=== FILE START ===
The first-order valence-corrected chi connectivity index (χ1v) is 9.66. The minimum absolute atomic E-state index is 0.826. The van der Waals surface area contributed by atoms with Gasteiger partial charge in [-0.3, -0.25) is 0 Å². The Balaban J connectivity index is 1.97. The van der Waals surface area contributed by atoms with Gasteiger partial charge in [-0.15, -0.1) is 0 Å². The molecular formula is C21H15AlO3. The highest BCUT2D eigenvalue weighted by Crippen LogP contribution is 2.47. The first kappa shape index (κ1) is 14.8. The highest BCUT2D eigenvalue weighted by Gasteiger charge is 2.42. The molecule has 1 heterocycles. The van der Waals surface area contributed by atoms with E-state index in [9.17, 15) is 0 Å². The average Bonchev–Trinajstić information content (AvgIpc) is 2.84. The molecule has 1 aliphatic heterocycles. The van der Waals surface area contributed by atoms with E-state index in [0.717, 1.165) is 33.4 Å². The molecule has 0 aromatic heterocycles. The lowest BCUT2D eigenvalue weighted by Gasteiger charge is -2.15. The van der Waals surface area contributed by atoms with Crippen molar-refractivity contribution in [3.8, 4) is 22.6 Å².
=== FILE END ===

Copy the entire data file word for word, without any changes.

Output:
The first-order valence-corrected chi connectivity index (χ1v) is 9.66. The minimum absolute atomic E-state index is 0.826. The van der Waals surface area contributed by atoms with Gasteiger partial charge in [-0.3, -0.25) is 0 Å². The Balaban J connectivity index is 1.97. The van der Waals surface area contributed by atoms with Gasteiger partial charge in [-0.15, -0.1) is 0 Å². The molecular formula is C21H15AlO3. The highest BCUT2D eigenvalue weighted by Crippen LogP contribution is 2.47. The first kappa shape index (κ1) is 14.8. The highest BCUT2D eigenvalue weighted by Gasteiger charge is 2.42. The molecule has 1 heterocycles. The van der Waals surface area contributed by atoms with E-state index in [9.17, 15) is 0 Å². The average Bonchev–Trinajstić information content (AvgIpc) is 2.84. The molecule has 1 aliphatic heterocycles. The van der Waals surface area contributed by atoms with E-state index in [0.717, 1.165) is 33.4 Å². The molecule has 0 aromatic heterocycles. The lowest BCUT2D eigenvalue weighted by Gasteiger charge is -2.15. The van der Waals surface area contributed by atoms with Crippen molar-refractivity contribution in [3.8, 4) is 22.6 Å².